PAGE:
Seattle artist Kate Vrimoet reveals the pernicious effect of the charity auction. Remember that the artist may only count the cost of materials in the value of the donation which only further compounds the problems she describes here:
Seattle has an abundance of consumers, but few real collectors. What does that mean? Many people look at art, experience art, enjoy art here in Western Washington. They visit galleries and museums and studios. They attend performances and readings. But the collectors understand they can acquire a delightful work of art from an emerging or mid-career artist at one of the many many auctions held in support of artists in this part of the world. These hearty collectors obtain this work on average at 40% of retail value. The fallout of the practice of artists donating their work to arts organizations is drastic.
The inherent value of an artists work goes down – when it sells for 40% of the retail value it’s only worth 40% of the retail value.
This means that every artist’s collector has just lost value on the work they previously purchased as well.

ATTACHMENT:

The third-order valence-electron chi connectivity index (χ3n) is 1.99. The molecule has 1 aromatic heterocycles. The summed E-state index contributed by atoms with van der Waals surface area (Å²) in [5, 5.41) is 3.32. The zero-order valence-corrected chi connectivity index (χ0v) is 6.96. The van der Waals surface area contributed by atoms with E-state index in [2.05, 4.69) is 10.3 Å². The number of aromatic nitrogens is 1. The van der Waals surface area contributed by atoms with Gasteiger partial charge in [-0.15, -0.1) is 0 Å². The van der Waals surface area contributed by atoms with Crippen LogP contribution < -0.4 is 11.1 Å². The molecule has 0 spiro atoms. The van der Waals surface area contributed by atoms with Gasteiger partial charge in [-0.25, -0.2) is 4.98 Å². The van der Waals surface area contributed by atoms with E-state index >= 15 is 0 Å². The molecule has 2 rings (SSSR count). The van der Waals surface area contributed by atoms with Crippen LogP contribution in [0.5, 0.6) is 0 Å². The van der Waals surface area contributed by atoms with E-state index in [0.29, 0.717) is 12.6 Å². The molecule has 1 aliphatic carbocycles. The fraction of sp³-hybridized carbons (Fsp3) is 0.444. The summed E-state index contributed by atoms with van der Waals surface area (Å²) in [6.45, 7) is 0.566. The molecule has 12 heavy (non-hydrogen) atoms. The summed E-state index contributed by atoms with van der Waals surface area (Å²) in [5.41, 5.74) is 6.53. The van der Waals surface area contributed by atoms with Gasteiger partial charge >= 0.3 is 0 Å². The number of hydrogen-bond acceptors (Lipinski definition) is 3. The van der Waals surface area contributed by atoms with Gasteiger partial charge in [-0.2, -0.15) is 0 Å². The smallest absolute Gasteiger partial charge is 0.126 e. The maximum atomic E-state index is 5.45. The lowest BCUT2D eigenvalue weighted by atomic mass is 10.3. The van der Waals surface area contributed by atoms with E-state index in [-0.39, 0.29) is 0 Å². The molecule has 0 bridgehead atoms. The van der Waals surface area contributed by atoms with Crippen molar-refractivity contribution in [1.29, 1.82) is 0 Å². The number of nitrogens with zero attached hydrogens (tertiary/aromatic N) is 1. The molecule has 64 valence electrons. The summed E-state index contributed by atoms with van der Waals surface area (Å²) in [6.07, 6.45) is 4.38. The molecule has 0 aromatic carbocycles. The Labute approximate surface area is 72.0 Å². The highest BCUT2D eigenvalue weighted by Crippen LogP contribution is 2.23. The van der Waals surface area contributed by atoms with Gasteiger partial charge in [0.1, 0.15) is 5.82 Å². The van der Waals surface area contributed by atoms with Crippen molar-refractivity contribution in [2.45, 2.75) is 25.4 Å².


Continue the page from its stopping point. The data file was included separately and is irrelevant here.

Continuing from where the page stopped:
In addition, what happens is that collectors stop buying directly from artists. Why should they buy from the artist when they can get the work at bargain basement prices from the art auction? Who doesn’t like the hook of a great deal?
Conducting business through these art auctions helps generate a specific art buying audience that buys less (or no art) outside that system. Why would you pay full-price when you can get it for a 60% discount? A portion of the art collecting audience just waits for the close out sale.
Meanwhile the money that’s raised through these auctions can go to grants that often support established, income-earning artists. So one artist donates to benefit another, but in the process, hurts their own long-term bottom line.
Finally, the galleries sell less, because, if the collector isn’t buying from the artist, they’re not buying from the gallery either. Three well-respected Seattle galleries are in the process of shuttering their businesses this year, Francine Sedars, Grover/Thurston and Featherston.
I understand there is some potential but passive value in meeting with collectors at these venues, but very few artists are good at schmoozing their way into a sale.
The argument that these auctions provide exposure is false. This is simply more of the mindset of “don’t pay the artists.” These organizations are not honoring the artists being auctioned when the financial stakes are so high. It’s not an honor to be poor. Anecdotal evidence reveals that artists do not get repeat business from these giveaways.